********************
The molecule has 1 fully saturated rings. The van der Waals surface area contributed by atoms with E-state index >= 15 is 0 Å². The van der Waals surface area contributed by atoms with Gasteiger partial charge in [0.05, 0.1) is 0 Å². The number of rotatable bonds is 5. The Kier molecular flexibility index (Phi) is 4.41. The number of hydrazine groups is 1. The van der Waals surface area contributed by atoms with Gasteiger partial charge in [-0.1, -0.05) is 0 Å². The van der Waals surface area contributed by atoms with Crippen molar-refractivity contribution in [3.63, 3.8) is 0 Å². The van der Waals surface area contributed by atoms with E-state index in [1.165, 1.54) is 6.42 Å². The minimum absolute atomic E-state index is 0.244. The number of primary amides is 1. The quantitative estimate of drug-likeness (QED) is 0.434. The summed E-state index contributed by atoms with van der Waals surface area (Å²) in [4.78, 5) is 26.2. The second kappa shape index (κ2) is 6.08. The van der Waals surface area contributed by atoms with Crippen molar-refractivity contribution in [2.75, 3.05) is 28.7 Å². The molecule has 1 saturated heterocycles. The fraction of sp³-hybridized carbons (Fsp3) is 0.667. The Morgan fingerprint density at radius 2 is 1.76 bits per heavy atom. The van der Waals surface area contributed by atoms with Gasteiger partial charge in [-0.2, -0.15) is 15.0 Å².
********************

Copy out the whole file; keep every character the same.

The molecule has 1 fully saturated rings. The van der Waals surface area contributed by atoms with E-state index >= 15 is 0 Å². The van der Waals surface area contributed by atoms with Gasteiger partial charge in [0.05, 0.1) is 0 Å². The number of rotatable bonds is 5. The Kier molecular flexibility index (Phi) is 4.41. The number of hydrazine groups is 1. The van der Waals surface area contributed by atoms with Gasteiger partial charge in [-0.1, -0.05) is 0 Å². The van der Waals surface area contributed by atoms with Crippen molar-refractivity contribution in [3.63, 3.8) is 0 Å². The van der Waals surface area contributed by atoms with E-state index in [1.165, 1.54) is 6.42 Å². The minimum absolute atomic E-state index is 0.244. The number of primary amides is 1. The quantitative estimate of drug-likeness (QED) is 0.434. The summed E-state index contributed by atoms with van der Waals surface area (Å²) in [4.78, 5) is 26.2. The second kappa shape index (κ2) is 6.08. The van der Waals surface area contributed by atoms with Crippen molar-refractivity contribution in [2.75, 3.05) is 28.7 Å². The molecule has 1 saturated heterocycles. The fraction of sp³-hybridized carbons (Fsp3) is 0.667. The Morgan fingerprint density at radius 2 is 1.76 bits per heavy atom. The van der Waals surface area contributed by atoms with Gasteiger partial charge in [-0.2, -0.15) is 15.0 Å².